“I was the first woman to register my name as a voter,’ she wrote. “Drove about and drummed up women to my suffrage meeting. So hard to move people out of the old ruts.” And again, “Helped start a temperance society much-needed in Concord]. I was the secretary, and wrote records, letters, and sent pledges, etc.”

orchard-house-contemporary

Orchard House, Concord, Massachusetts

Louisa continued to publish children’s books, and in 1880, after her sister, May, died after childbirth, she adopted May’s baby who was named for Louisa, but called “Lulu.” In 1882, after her father suffered a stroke, Louisa settled the remaining members of her family at 10 Louisburg Square. Her own health was failing. It is generally believed from her pictures and other descriptions that she suffered from Lupus. There was little knowledge of Lupus at that time. No cure or medicine to lessen its impact. Louisa moved “from place to place in search of health and peace to write, settling at last in a Roxbury nursing home,” according to Joan Goodwin.

Jo March - By Madame Alexander

Jo March – By Madame Alexander

Her father, Bronson Alcott, who she faithfully tended even as her own health declined, died on March 4, 1888. Louisa outlived him by only two days. She passed away at age fifty-six.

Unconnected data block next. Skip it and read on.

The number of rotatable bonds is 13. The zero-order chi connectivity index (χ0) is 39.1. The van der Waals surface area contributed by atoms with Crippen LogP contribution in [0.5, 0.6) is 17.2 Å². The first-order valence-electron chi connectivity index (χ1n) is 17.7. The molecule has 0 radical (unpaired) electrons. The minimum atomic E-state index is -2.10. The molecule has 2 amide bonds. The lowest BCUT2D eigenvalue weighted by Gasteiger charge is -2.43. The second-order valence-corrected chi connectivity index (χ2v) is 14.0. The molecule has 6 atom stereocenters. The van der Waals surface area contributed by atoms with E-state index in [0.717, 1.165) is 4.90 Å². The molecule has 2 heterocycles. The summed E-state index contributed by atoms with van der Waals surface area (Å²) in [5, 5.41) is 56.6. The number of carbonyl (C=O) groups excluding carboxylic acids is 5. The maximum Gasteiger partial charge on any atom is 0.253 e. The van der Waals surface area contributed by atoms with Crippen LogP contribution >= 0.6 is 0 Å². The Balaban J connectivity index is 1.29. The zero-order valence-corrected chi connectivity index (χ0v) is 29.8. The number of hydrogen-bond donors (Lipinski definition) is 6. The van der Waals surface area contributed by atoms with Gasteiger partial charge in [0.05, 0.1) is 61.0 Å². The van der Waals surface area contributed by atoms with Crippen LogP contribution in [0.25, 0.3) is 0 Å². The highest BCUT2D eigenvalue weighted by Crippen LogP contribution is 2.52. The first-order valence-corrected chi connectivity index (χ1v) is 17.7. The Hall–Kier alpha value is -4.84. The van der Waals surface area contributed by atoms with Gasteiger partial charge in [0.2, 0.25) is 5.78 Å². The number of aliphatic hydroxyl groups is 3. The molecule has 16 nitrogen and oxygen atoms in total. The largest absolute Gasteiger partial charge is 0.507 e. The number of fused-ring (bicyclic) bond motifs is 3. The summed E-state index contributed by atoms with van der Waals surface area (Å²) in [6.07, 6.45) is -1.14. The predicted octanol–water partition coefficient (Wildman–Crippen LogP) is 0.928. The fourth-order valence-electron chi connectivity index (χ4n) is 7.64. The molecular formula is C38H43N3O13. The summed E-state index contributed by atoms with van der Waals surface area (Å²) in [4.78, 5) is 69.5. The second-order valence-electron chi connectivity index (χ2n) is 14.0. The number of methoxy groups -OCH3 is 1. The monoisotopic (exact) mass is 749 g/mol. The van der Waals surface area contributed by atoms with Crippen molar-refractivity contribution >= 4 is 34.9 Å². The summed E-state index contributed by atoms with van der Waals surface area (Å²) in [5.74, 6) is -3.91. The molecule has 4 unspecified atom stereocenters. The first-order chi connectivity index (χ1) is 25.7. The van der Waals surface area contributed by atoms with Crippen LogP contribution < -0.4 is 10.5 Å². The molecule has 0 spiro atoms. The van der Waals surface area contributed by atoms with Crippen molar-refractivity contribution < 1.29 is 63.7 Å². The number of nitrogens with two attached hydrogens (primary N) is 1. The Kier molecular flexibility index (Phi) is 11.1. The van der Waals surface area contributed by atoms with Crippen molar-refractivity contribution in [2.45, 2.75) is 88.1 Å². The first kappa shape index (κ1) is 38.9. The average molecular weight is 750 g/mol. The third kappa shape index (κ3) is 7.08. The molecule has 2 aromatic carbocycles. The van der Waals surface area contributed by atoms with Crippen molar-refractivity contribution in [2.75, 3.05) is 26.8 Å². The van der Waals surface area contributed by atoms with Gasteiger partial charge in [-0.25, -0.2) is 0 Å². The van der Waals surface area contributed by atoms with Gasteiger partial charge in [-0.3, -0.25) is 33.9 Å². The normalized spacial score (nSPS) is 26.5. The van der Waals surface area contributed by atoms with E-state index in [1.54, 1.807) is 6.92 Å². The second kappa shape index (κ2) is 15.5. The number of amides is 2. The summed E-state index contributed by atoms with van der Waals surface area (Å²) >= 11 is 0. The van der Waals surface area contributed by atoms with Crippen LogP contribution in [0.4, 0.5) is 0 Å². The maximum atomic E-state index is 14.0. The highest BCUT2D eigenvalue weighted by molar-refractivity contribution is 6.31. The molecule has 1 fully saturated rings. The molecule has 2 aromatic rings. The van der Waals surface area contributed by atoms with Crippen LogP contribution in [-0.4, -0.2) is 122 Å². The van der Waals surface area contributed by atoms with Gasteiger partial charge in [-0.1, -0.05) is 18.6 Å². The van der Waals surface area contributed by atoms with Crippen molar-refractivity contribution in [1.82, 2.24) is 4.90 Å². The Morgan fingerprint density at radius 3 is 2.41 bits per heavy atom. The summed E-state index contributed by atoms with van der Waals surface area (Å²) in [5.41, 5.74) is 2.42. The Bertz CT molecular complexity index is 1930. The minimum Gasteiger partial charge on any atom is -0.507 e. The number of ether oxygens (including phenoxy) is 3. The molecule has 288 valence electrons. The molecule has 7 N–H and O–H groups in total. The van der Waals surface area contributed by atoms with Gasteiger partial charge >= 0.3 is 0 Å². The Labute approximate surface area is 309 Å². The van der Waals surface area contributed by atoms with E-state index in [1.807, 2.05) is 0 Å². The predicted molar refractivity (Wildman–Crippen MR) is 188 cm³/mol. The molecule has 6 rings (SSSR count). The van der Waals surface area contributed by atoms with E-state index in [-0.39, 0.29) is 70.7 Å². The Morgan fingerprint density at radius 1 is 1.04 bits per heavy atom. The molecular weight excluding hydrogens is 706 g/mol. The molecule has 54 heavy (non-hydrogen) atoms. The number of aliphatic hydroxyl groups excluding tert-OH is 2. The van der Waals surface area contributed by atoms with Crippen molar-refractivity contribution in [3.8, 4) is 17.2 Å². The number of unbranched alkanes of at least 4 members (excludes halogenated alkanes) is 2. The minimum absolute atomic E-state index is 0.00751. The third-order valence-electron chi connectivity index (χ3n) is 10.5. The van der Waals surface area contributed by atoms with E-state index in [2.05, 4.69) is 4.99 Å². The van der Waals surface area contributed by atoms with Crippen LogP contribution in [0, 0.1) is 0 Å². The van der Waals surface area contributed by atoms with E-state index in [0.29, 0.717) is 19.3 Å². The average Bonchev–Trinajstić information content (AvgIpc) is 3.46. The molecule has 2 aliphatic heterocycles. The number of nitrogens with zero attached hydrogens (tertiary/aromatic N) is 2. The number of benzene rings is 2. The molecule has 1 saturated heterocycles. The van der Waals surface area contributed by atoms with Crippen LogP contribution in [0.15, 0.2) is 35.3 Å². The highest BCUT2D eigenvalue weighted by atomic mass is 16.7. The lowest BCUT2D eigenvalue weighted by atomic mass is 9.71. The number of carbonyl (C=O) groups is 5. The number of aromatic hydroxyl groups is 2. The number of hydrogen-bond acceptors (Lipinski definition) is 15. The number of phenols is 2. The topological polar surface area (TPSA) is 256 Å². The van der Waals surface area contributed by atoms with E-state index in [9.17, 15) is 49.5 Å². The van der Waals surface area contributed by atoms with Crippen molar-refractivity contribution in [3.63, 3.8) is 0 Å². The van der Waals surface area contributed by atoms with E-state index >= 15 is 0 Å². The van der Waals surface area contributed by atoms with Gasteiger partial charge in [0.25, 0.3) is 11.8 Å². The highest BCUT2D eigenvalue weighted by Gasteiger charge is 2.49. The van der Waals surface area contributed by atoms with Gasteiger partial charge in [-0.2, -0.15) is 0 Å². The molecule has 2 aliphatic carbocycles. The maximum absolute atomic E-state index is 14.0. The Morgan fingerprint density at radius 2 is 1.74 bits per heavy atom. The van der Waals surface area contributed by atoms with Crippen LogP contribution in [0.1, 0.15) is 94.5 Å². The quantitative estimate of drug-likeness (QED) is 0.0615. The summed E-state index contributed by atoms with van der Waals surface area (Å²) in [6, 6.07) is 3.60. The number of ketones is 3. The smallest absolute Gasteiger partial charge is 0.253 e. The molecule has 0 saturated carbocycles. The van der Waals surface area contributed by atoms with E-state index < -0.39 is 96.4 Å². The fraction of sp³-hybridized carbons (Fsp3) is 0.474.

She had known her death was near, despite her relative youth. She had adopted her widowed sister Anna’s son John Pratt to whom she willed her copyrights. Through him, all income from her books would be shared amongst her nieces and nephews — Anna, Lulu, John, and Anna’s other son Fred.

Louisa May Alcott never married, in part because the right person eluded her — but ultimately because she was unwilling to give up her freedom and personal power to a husband.

Louisa May Alcott was buried at Sleepy Hollow Cemetery in Concord on “Author’s Ridge” near Thoreau and Emerson. A Civil War veteran’s marker graces her gravestone. During her lifetime, she produced nearly three hundred books, but the one almost everyone remembers is “Little Women.”